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Maiden Shamefastness: Emotionality and Gender in Middle English Literature

Date: Monday 2 September 2013
Time: 6.00-7.30pm
Venue: Graduate Seminar Room 2, Old Arts Building, The University of Melbourne.
Presenter: Dr Mary Flannery (University of Lausanne).

All welcome.  If you would like to join us for dinner afterwards, please email sjtrigg@unimelb.edu.au.

A burning blush, a wave of self-loathing, a powerful urge to cringe - all of these are recognizable symptoms of shame.  Shame overlaps with and inspires a host of responses and emotions, from anger and annoyance to fear and frustration.  This was as much the case in the Middle Ages as it is today; indeed, one scholar has suggested that 'we might even call shame the primal medieval emotion, so ubiquitous and various are its implications'.  However, expectations regarding who ought to be susceptible to shame, and to what extent, depended upon a variety of factors, chief among them being gender.  This paper introduces my ongoing research on the relationship between shame and gender in Middle English literature, focusing particularly on the concept of shamefastness (most simply understood to refer to modesty).  The importance of shamefastness lies, I will argue, in its ability to shed light both on our understanding of medieval emotionality and on the performance and expectations of gender in medieval England.

Biographical Note:
Dr Mary Flannery is a scholar of medieval literature and cultural history.  A maître assistante (lecturer) at the University of Lausanne in Switzerland, she is particularly interested in the history of emotion and in fame, gossip, and deviant speech in late-medieval literature and culture (c. 1300-1500). Her first book, John Lydgate and the Poetics of Fame (Boydell & Brewer, 2012), identifies the subject of fame as key to understanding the poetics of fifteenth-century England’s most important author, arguing that Lydgate conceived of the poet as someone in a unique position to aid his patrons not only by responding to the political pressures of fame, but by generating good fame for his employers and, ultimately, for himself.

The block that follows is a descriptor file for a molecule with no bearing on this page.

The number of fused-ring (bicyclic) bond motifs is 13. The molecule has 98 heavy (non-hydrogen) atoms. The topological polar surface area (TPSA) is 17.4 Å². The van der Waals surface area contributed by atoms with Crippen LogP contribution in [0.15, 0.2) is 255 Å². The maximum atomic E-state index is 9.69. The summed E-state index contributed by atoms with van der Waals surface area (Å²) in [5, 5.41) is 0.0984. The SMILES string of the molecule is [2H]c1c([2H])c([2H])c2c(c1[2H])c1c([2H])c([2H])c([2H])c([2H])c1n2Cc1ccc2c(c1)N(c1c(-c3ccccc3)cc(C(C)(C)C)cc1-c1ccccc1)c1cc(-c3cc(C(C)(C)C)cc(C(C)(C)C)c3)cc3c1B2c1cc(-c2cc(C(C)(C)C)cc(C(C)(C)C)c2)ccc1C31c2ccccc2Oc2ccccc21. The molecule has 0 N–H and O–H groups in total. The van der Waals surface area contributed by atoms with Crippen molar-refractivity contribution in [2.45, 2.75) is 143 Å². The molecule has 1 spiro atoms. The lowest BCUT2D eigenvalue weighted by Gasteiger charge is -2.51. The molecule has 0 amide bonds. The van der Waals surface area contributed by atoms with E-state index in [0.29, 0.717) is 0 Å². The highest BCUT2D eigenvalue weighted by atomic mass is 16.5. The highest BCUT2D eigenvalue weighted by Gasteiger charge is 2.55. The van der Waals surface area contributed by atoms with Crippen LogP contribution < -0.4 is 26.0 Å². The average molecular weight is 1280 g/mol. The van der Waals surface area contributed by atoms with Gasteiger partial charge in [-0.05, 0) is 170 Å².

Mary was educated at Claremont McKenna College and at the University of Cambridge.  While a graduate student at Cambridge, she co-founded the Medieval Reading Group (MRG) and designed, developed, and co-founded Marginalia, the MRG’s online journal, both of which were supported by funds from an Arts and Humanities Research Council Collaborative Research Training Grant.  After completing her MPhil and PhD in medieval English literature, she was awarded a curatorial graduate internship in the Manuscripts Department of the J. Paul Getty Museum in Los Angeles, where she assisted in planning loan exhibitions, editing publications, and researching and monitoring the museum’s manuscripts collection.  She joined the Department of English at Queen Mary, University of London in 2008, and in August 2012 took up her current post at the University of Lausanne.

Currently, Mary is researching shame and emotionality in medieval literature and culture. Between August and October 2013, she will take up an Early Career Research Fellowship at the Australian Research Council Centre of Excellence for the History of Emotion.

Other research interests include gender studies, medieval manuscript culture, and the history of reading. In 2009 she co-curated a Getty exhibition entitled ‘Temptation and Salvation: The Psalms of King David’.  Funded by the QMUL School of English and Drama and the Westfield Trust, she co-edited a collection of essays with Katie Walter  of the University of Sussex, entitled The Culture of Inquisition in Medieval England (D.S. Brewer, 2013).